aRELIEF FOR RUDY: It's hard for some people to understand the Republican Party's Contract With America. They see it as some mean-spirited plan on the part of the rich to dupe the middle class into believing they're being scammed by the poor. Nonsense. That misinterpretation is simply a result of the wretched education people get in public schools--something that will be remedied shortly by further slashing of education budgets.
I admit that I suffered misgivings about The Contract myself. But those negative thoughts have been wiped away, leaving my conscience as clean and smooth as the freshly mown greens at a country club. It didn't take deprogramming, delousing or even the demoralizing act of filing my income tax returns to make me see the light. No, it took but one sick boy to prove how fine The Contract is going to be once implemented.
OK, you've groaned and braced yourself for the bleeding-heart punch line. Well, there isn't one, so relax. The story is a heartwarming one. Rudy Ptacek got sick and his parents, Rainer and Patty Ptacek, took him to the hospital. Now they can't pay the bills because they couldn't afford health insurance premiums--so we're in luck. Why? Because Rainer happens to be one of the best musicians around and we get to hear him play to pay off the bills. It works out for everyone: the debt gets repaid (eventually), the community is enriched by a night of music and best of all, not a cent of tax money is spent at any time. This proves The Contract works! People don't need health insurance or social programs to help them through the bad times, all they really need is a song someone wants to hear.
Before anyone starts trying to cast this event in any sort of negative light, let's stop right here. Rudy is fine. The unpaid-for medicine cured him of the severe infection that attacked the area around his left eye. Rainer and Patty are fine. Of course they were worried about their 11-year-old, who wouldn't be? But his health is back and they don't have to worry unless he gets sick again.
But, we're getting off the point--and the point is positive. Rainer has asked some of his friends to play at the benefit concert on Sunday, March 5, at Club Congress, and they've agreed to help out.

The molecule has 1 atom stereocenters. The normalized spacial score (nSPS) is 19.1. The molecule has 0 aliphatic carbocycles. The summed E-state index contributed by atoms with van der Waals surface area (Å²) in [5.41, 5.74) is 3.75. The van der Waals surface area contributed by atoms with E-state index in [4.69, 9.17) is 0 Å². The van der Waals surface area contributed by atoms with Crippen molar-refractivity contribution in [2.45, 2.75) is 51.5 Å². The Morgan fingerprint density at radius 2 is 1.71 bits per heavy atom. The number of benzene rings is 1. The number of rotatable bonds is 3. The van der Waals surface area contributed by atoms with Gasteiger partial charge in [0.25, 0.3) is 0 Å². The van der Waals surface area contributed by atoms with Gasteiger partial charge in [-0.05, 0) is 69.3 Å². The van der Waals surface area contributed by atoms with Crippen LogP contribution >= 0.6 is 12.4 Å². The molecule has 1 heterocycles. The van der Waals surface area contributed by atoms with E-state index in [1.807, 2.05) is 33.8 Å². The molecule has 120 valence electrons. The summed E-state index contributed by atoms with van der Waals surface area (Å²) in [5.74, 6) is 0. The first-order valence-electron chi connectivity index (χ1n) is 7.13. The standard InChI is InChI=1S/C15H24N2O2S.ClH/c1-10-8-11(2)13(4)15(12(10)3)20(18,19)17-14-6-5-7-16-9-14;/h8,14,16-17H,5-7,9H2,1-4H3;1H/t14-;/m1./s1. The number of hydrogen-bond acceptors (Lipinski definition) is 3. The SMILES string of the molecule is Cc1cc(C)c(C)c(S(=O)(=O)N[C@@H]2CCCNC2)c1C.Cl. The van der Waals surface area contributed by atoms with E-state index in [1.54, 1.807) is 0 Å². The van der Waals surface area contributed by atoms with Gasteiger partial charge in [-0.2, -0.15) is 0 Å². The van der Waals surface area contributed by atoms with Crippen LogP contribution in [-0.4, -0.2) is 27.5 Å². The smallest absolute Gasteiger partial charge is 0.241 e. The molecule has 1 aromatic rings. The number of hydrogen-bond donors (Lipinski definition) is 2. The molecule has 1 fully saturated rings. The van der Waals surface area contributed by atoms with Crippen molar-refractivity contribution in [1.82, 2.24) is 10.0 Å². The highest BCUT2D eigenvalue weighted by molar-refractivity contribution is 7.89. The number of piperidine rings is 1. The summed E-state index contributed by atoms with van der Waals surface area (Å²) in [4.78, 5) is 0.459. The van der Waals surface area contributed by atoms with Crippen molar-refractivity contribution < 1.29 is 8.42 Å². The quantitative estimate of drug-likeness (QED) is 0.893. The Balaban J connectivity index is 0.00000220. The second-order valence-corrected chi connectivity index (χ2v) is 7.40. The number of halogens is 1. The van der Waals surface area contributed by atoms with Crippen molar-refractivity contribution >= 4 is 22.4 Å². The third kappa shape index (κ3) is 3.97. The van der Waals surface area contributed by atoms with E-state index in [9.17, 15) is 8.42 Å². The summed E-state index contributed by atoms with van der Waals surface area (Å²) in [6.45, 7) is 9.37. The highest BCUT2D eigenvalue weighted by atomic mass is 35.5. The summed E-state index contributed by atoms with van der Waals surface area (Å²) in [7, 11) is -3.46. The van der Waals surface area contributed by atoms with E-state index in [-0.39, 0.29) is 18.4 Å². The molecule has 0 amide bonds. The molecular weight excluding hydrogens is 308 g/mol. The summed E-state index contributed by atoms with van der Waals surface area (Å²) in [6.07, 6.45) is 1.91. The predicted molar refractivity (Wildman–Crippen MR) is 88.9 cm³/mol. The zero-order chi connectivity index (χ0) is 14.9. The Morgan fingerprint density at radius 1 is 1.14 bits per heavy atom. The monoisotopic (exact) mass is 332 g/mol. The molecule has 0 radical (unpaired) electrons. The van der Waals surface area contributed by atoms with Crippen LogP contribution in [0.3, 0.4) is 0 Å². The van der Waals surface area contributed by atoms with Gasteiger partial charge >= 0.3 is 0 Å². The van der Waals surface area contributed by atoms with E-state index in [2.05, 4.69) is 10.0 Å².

Actually, the first performers aren't friends of Rainer. They're a rock and blues band from Pennsylvania known as Go To Blazes. Their schedule happens to take them through this part of the world that evening and they've agreed to play for a night's stay at Hotel Congress. They won't get paid for this gig--all the money goes to pay Rudy's bills.
Go To Blazes is followed by Dan Stuart (of Green On Red), Al Perry (those two will play a few songs together--just as they did on the Retronuevo album), Van Christian (of Naked Prey and Friends Of Dean Martin), Rainer and Giant Sand (Rainer will also play along with the Sand).
"There's no way we're going to cover all the hospital bills (with this concert)," Rainer says. "But if we can make a major dent in 'em, like get half of the bills out of the way, I'll be satisfied."
He says he hopes to pay the rest of the hospital charges with the income generated by a new CD he's releasing in the next couple of weeks. The album is a compilation of different recording sessions held over the past few years--the San Pedro Chapel sessions, part of the Texas Tapes sessions, stuff he recorded with Das Combo and previously unreleased solo material.
"Odd, curious kinds of things," is how Rainer describes the collection of songs to be called DYO (Do Your Own). "It's covering as many bases as possible."
The CD will be available at Hear's Music sometime in the days following the Relief for Rudy concert.
A donation of $5 is suggested for the March 5 show.
CORRECTION: We made a mistake in "Big Noise," February 23. The artist profile of Cynthia Stacey was inadvertently attributed to Yvonne Ervin. The article was written by Molly Who.
LAST NOTES: Let's Go Bowling brings their ska back to the Downtown Performance Center, 530-B N. Stone Avenue, on Thursday, March 2.
Edgar Winter is bringing Pat Travers with him to The Rock, 136 N. Park Ave., for a Friday night concert. Winter is touring in support of Not A Kid Anymore, his first solo album in over a decade.
Another performer with a blue bloodline is in town that same night (Edgar is, of course, Johnny's brother). Josh White Jr. is the son of the famous folk and blues singer. He'll perform some of his father's material in addition to his original folk tunes at the Southwest Center for Music, 2175 N. Sixth Ave.
The Coctails (yes, sharp-eyed readers, that is the correct spelling) have left the lounge lizard revolution behind--now they play a martini mixed with pop, jazz, folk and rock. They're at the DPC this Saturday night with Wise Folk Malcontent and StarCrunch.
The DPC keeps things popping with Samiam on Monday, March 6.
They're on a bill with Goops and Chokebore in an all-ages show.
The Radiators roll into The Rock to play their New-Orleans-boogie-filtered-through-a-Grateful- Dead-attitude-party-music. It starts Tuesday night and ends Wednesday morning at one.
Singer-songwriter Dar Williams has a considerable following on the East Coast, but this is her first time touring our part of the country. She's at the Southwest Center on Wednesday night, if you're interested in songs and a singer looking at life from oblique angles.
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